However, lemon rind actually offers a surprising amount of health benefits, especially in terms of heart health. For example, research has indicated that lemon peels can be extremely relevant in helping to lower cholesterol (32). That outcome has been connected to the pectin in the rind and may also be due to other compounds, such as limonene (33,34).

Isolated lemon peel

At the same time, lemon peel is particularly relevant for health because of the soluble fiber it contains, much of which is pectin. That type of fiber is one of the key reasons why lemons tend to be associated with weight loss benefits and may also be associated with improved gut health and reductions in blood sugar (35,36,37).

Additionally, lemon peel shares many of the same compounds as lemon juice and pulp, but may have higher concentrations of some of them, like the limonene. Because of this, lemon peel helps to promote the same health benefits that I discussed in the previous section.

In fact, you really need to be consuming the lemon peel as well if you’re wanting any of the health benefits that come from limonene (38). In many cases, you would get little to no limonene if you just consume lemon juice (39).

Getting lemon peel into your diet may seem a little challenging but the Mediterranean-style juice approach is one way and seems to be the most powerful approach (40). However, there are also recipes out there that do use lemon peel as an ingredient, so this may be another appealing approach.

The site Local Kitchen Blog offers a range of ideas for using citrus peels and links to many recipes that you can try out. 

Many of the beneficial compounds in lemons are most prominent in lemon peel

Organic Lemons versus Regular Lemons

Lemon on a tree

An important area to consider with lemons is whether you choose to have organic lemons or not. Now, if you’re just planning to have the juice from a lemon or even the pulp, then you’re probably okay with a non-organic lemon if that’s what you want.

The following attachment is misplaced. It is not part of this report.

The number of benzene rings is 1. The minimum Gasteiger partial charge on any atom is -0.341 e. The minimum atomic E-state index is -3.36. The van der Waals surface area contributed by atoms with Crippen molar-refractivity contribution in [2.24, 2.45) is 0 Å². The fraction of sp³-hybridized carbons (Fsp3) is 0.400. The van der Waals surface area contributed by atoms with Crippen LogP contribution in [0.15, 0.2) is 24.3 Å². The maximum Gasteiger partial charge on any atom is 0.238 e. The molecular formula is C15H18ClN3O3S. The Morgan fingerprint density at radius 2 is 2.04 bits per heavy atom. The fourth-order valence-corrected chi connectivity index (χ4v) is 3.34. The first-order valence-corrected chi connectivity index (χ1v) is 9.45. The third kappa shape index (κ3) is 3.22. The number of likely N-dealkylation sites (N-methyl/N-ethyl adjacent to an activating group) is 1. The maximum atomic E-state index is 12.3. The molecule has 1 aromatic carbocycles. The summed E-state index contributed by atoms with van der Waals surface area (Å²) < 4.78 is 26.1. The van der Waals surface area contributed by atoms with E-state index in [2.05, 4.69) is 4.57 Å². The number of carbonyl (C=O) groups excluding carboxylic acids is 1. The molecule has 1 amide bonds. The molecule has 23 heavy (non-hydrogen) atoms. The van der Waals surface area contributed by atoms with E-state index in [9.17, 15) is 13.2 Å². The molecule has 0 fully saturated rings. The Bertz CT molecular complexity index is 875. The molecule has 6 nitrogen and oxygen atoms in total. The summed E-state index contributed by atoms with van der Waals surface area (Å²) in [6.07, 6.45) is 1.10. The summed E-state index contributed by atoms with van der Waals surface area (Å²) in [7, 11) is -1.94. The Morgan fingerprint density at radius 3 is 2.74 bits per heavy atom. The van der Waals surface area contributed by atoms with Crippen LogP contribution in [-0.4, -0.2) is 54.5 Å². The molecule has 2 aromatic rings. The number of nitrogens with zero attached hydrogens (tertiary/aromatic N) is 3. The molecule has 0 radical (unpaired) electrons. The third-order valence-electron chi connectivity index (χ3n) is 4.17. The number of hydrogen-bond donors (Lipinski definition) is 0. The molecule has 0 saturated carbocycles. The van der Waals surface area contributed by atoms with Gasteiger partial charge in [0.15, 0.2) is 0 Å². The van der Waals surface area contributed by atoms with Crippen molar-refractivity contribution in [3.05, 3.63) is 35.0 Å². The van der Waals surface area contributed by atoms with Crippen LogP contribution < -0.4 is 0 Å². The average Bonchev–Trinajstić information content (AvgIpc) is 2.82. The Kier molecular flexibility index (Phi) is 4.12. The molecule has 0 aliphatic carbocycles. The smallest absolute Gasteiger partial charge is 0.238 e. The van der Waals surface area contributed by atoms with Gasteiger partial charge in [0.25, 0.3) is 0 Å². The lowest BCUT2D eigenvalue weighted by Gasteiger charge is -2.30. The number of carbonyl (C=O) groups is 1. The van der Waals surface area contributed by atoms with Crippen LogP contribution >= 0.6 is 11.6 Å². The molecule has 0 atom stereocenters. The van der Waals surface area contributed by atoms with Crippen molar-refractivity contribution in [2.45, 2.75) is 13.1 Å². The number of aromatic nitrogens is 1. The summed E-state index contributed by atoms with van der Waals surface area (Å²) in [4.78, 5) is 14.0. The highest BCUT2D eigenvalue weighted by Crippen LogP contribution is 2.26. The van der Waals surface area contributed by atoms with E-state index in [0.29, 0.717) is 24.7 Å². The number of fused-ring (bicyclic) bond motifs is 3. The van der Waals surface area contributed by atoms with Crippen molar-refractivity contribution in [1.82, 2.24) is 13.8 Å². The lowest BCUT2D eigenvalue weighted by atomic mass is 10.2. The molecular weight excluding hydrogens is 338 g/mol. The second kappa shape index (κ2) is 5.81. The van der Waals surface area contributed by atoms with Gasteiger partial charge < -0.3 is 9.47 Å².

However, if you’re planning to eat the lemon rind as well, then it’s best to stick with organic lemons. You also want to make sure that the lemons don’t have a wax outer coating, as many lemons do.

That wax coating is used to keep lemons looking good as they are shipped and handled.

Avoiding that coating is important, as it really isn’t something you want to be eating.

At the same time, if herbicides or pesticides were used in growing the lemon then it’s likely that some of these will be present in the skin. That’s what makes picking organic lemons such an important aim.

Even then, it’s critical that you wash your lemons carefully.

If you're planning to eat the lemon peel, choosing organic lemons free from wax and chemicals is extremely important

The Issue of Oxalates and Crystallization

Another thing to be aware of is that lemon skins have relatively high levels of oxalates. This isn’t a major issue in itself but when people have a buildup of oxalates they can begin to crystallize, playing a role in the development of gallstones and kidney stones.

With that in mind, you should avoid lemon peel if you have issues with gallstones or kidney stones, or if you know that you are sensitive to oxalate crystallization.

Sliced lemons on a cutting board

However, even if this is the case for you, it just means that you should avoid lemon peel because that’s where the concentration of oxalates is.

In fact, lemon juice may even play a role in helping to prevent the formation of kidney stones.

Research in this area is still ongoing but citric acid may be particularly significant in stopping these stones from developing.

The key reason for this is that citric acid can help increase the pH of urine, creating a less favorable environment for the creation of kidney stones (41,42).

However, research outcomes on this topic have been mixed, with some studies showing a positive effect from lemon juice or lemonade, while other studies have failed to find this outcome (43,44,45,46).

Lemon skin is high in oxalates, so you may need to avoid it if you are sensitive to these compounds or have problems with gallstones or kidney stones

Why Are Lemons Good for You?

Traditionally, lemons don’t tend to be viewed as nutritious or good for health, yet that’s precisely what they are. Those key benefits include their ability to promote heart health, to act as an antioxidant and an anti-inflammatory agent, along with the potential to help with weight loss and even to fight cancer.

Those various benefits are strongly connected to the various nutrients and plant-based compounds that lemons contain, including limonene.

Water on a lemon

At the same time, there is still much we have to learn about lemons and their impacts on health. In particular, research on limonene and its connection to health is still in its relatively early stages and there may well be considerable health benefits associated with the compound that have not yet been discovered.

Despite the limited nature of current research, it is still clear that lemons are good for health.

Realistically, they are something that many of us should be eating more often and ideally we need to focus on lemon peel as well as the pulp and the juice.

If you can’t stomach eating lemons outright or you want to try and avoid their rather intense nature, there are certainly many other ways of including them in your diet, such as various recipes, along with the potential to make Mediterranean-style lemonade or to include lemon juice and pulp in smoothies.